WASHINGTON – Researchers found a fire-retardant chemical that could disrupt the hormone system in the urine of babies who were apparently exposed with baby products such as bassinets, car seats and nursery gliders, an alarming new study by Duke University reports. The chemical also can cause cancer.
The researchers tested the urine of 43 babies for metabolites (breakdown products) of the hormone-disrupting chemicals TDCIPP, also classified as a carcinogen by California regulators, and TPHP, or triphenyl phosphate, a suspected endocrine disruptor. Every infant in the study had evidence of TDCIPP in the urine, and 93 percent had a detectable TPHP metabolite. The study was recently published in the journal Environmental Science & Technology.
"The results reinforce the need for a thorough risk assessment on TDCIPP exposure in infants, particularly for infants with the highest exposure to TDCIPP," said Dr. Heather Stapleton, an associate professor at Duke University and author of the study.
The testing showed that families exposed to more baby items containing polyurethane foam had higher levels of a TDCIPP metabolite, and average levels of both chemicals’ metabolites were higher in the infants than the amounts previously measured in adults. Exposure to TPHP was not linked to baby products.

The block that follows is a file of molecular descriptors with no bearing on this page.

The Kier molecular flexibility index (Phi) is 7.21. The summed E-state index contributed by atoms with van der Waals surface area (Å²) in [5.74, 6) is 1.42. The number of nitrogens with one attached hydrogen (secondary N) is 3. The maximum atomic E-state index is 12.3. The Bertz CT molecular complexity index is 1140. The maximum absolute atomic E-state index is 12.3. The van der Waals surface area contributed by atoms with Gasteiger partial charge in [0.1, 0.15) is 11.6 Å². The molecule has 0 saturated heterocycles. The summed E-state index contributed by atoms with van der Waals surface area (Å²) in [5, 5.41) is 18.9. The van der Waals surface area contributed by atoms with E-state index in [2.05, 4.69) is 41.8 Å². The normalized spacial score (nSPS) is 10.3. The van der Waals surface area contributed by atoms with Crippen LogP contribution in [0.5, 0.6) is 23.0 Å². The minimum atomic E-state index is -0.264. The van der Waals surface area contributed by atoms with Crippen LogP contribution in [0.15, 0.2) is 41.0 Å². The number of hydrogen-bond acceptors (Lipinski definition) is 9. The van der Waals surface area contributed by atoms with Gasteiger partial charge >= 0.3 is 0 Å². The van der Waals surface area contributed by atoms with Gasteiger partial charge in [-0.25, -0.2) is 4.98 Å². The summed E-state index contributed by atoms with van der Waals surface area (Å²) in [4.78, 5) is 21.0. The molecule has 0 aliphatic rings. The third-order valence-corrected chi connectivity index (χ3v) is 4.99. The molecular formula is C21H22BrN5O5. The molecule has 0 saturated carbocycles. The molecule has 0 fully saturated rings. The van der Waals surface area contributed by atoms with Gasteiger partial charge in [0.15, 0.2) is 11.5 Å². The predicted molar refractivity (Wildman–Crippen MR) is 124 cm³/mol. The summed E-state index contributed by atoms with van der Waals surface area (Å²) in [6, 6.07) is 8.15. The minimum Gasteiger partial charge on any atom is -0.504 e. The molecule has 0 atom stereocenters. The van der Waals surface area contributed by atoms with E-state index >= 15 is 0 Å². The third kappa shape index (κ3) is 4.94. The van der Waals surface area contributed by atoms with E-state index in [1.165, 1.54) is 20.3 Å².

“It’s a big concern that the products we use to ensure that our infants and toddlers are comfortable and safe might be harmful to their health,” said Johanna Congleton, a senior scientist at EWG. “Parents shouldn’t have to worry that products specifically made for babies may be exposing their newborns to a substance linked to cancer and endocrine disruption.”
The Duke study underscores the urgent need to fix the nation’s broken chemical safety law, the nearly 40-year old Toxic Substances Control Act.
“What will it take for lawmakers to act?” added Congleton. “We need a regulatory system that guarantees that chemicals in products are safe and gives parents confidence that the items they buy are not toxic.”
Judy Levin, pollution prevention director at the Center for Environmental Health, noted that baby product makers are trying to block state legislation in California to require labeling the chemicals.
“Parents have a right to know when products for their children contain toxic fire retardant chemicals,” Levin said. “But the baby products industry is blocking a California bill that calls for labeling so parents can make informed choices when they shop for their children. This study shows that these labels are urgently needed to protect our children from these cancer-causing, dangerous chemicals.”
In the meantime, parents should shop for baby products that are free of fire retardants. Click here for the Center for Environmental Health’s Guide to Fire Retardants in Baby Products, which lists brands that do not use fire retardants.